Rates & Summary


8 Lodge Suites

Each sleeps 2 in Queen-size bed
En-suite bath and handheld shower
Deck with bushveld and river views

3 Luxury Suites

Each sleeps 2 in Queen-size bed
En-suite spa bath and shower
Deck with bushveld and river views

4 Tented Suites

Each sleeps 2 in Queen-size bed
En-suite steam shower
Private deck with bushveld views

3 River Chalets (self-catering)

Each sleeps 4 in Queen and twin bedrooms
Both bedrooms en-suite with shower or bath 
Kitchenette and lounge
Splash pool, lapa and braai area

Leopard Lodge (self-catering)

Sleeps 8 in 2 Queen and 2 twin bedrooms
Each bedroom en-suite with shower or bath
Kitchenette and lounge
Splash pool, lapa and braai area

Pricing

  • For pricing detail, click on CHECK AVAILABILITY & BOOK ONLINE above

Catering

Bed and breakfast in suites
Self-catering in chalets and lodge
Light lunch and dinner available

Kids

Children of all ages are welcome
Babysitting service available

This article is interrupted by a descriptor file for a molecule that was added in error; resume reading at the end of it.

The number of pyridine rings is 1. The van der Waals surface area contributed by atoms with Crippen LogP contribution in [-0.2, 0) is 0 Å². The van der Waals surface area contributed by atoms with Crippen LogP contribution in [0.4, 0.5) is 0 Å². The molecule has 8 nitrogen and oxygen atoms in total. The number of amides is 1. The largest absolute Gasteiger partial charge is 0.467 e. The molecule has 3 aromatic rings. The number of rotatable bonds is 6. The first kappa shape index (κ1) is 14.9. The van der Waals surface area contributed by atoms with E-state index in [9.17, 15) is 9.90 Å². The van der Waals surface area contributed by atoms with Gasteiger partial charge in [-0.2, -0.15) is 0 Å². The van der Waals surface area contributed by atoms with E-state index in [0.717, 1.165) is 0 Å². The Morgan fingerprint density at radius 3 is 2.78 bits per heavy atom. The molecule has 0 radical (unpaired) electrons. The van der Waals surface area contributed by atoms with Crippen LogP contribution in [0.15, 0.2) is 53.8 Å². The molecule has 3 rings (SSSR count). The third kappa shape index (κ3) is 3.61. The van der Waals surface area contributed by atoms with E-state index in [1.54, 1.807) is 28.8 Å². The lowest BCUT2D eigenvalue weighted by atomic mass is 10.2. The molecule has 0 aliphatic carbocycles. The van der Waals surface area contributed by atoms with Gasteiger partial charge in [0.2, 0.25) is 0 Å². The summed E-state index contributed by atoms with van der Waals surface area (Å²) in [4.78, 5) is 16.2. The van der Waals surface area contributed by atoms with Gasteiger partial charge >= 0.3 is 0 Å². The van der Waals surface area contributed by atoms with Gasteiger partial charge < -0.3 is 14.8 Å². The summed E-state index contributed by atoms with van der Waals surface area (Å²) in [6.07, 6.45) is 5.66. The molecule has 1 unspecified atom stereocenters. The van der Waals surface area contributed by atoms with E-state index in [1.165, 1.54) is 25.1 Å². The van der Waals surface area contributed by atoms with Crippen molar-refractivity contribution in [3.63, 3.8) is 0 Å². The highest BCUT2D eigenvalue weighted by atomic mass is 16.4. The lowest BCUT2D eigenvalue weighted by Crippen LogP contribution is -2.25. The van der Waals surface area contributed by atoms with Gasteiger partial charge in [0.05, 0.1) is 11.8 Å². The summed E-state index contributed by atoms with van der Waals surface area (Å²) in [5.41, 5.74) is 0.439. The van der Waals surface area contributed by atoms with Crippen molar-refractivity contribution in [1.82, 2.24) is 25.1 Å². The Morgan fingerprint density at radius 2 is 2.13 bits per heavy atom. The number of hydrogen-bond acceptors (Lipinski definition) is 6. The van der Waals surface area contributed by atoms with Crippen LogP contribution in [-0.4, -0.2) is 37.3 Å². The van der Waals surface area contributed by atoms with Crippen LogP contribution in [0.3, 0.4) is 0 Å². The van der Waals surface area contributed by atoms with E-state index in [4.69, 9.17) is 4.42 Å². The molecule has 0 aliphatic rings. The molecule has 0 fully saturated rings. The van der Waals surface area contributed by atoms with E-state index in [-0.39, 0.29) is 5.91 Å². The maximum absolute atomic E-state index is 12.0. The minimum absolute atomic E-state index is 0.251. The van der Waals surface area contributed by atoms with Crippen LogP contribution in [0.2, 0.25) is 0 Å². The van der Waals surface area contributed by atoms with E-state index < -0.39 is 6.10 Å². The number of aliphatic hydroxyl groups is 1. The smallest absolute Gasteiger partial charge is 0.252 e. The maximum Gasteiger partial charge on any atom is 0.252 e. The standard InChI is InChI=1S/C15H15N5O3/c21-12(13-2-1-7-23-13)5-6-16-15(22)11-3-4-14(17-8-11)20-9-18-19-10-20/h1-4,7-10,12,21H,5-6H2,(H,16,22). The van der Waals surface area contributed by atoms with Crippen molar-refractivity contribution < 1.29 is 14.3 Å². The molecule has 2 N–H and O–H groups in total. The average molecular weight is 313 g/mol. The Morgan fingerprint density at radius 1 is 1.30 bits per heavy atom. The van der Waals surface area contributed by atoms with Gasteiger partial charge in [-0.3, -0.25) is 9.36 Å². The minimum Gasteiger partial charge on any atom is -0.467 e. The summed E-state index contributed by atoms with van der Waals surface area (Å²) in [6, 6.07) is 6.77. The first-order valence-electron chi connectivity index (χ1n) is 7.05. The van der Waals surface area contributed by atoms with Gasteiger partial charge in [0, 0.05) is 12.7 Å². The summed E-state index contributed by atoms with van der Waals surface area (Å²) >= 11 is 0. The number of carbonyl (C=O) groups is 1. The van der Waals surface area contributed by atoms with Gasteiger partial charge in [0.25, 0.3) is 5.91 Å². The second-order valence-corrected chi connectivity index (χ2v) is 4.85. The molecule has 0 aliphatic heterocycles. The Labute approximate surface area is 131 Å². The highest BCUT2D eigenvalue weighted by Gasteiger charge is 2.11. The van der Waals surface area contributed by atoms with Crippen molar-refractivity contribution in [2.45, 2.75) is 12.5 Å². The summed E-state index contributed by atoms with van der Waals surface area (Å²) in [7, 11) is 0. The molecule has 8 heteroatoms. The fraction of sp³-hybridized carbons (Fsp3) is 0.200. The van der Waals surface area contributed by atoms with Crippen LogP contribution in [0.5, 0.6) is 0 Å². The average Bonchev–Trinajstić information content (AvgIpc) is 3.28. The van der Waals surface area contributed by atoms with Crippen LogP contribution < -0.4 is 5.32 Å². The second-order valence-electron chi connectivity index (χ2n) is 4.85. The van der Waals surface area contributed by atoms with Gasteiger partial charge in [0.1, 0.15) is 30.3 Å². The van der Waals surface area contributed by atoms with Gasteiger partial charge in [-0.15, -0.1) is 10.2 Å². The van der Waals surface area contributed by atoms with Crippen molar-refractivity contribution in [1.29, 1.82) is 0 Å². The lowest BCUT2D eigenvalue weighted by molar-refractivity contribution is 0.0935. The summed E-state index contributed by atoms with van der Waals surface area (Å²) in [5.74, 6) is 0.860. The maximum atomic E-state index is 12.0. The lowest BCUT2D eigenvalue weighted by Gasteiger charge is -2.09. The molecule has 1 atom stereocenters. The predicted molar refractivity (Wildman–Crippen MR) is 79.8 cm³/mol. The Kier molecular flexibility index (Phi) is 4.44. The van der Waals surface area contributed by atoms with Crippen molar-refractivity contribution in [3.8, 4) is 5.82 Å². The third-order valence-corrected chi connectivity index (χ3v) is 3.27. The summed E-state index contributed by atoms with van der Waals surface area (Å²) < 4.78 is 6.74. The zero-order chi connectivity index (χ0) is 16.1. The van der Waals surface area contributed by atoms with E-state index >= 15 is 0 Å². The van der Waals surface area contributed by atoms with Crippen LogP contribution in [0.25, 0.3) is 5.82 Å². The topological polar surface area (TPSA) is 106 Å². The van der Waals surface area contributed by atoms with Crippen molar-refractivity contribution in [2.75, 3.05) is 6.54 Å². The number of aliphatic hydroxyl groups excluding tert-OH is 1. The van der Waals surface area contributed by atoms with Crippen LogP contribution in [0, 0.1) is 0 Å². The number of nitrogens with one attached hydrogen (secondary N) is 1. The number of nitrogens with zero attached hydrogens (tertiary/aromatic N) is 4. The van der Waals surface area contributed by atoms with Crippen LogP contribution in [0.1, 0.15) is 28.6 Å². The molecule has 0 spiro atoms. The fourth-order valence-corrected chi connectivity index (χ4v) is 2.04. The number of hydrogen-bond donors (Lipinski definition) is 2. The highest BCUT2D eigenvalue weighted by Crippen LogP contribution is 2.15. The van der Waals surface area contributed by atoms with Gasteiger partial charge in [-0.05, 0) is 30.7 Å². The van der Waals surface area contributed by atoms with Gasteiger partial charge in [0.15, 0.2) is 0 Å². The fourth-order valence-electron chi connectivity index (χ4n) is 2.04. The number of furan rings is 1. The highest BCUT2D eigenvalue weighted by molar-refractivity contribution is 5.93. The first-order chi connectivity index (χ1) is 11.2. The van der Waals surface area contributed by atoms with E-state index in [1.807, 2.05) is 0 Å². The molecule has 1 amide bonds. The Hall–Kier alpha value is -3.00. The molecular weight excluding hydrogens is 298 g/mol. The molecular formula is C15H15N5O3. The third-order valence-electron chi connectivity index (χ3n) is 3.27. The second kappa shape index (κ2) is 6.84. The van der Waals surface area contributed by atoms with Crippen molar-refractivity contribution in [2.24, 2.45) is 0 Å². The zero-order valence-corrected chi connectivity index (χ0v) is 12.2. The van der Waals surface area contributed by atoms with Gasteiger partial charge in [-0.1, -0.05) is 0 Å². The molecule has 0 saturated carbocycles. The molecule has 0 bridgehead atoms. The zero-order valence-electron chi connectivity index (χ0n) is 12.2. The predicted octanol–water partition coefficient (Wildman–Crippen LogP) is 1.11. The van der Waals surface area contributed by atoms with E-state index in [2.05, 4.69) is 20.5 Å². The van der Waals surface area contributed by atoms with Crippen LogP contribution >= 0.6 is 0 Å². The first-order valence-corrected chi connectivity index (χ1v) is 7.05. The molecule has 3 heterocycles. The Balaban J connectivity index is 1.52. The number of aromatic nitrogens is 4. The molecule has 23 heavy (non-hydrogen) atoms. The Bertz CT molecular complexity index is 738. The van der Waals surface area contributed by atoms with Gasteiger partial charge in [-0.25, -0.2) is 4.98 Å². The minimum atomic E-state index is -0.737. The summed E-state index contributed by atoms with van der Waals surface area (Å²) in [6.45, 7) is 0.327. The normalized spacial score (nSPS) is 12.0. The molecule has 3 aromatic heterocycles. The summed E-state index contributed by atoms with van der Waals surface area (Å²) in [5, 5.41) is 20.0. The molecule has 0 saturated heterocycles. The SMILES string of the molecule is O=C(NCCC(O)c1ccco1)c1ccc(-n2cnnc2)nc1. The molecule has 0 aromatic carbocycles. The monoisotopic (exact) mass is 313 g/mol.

Why Stay Here?

Witwater Safari Lodge and Spa is situated in a private game reserve on the banks of the Phalala River in Limpopo, and offers bed and breakfast and self-catering accommodation in luxury suites and chalets, while pampering guests with great facilities, outstanding service and wonderful activities. The lodge’s luxurious suites and chalets are beautifully-positioned amongst lush indigenous trees elevated above a river. Guests will enjoy gourmet meals and can partake in a wide variety of activities, ranging from game viewing to fly fishing.

Summary

  • Traditionally furnished elegant bushveld luxury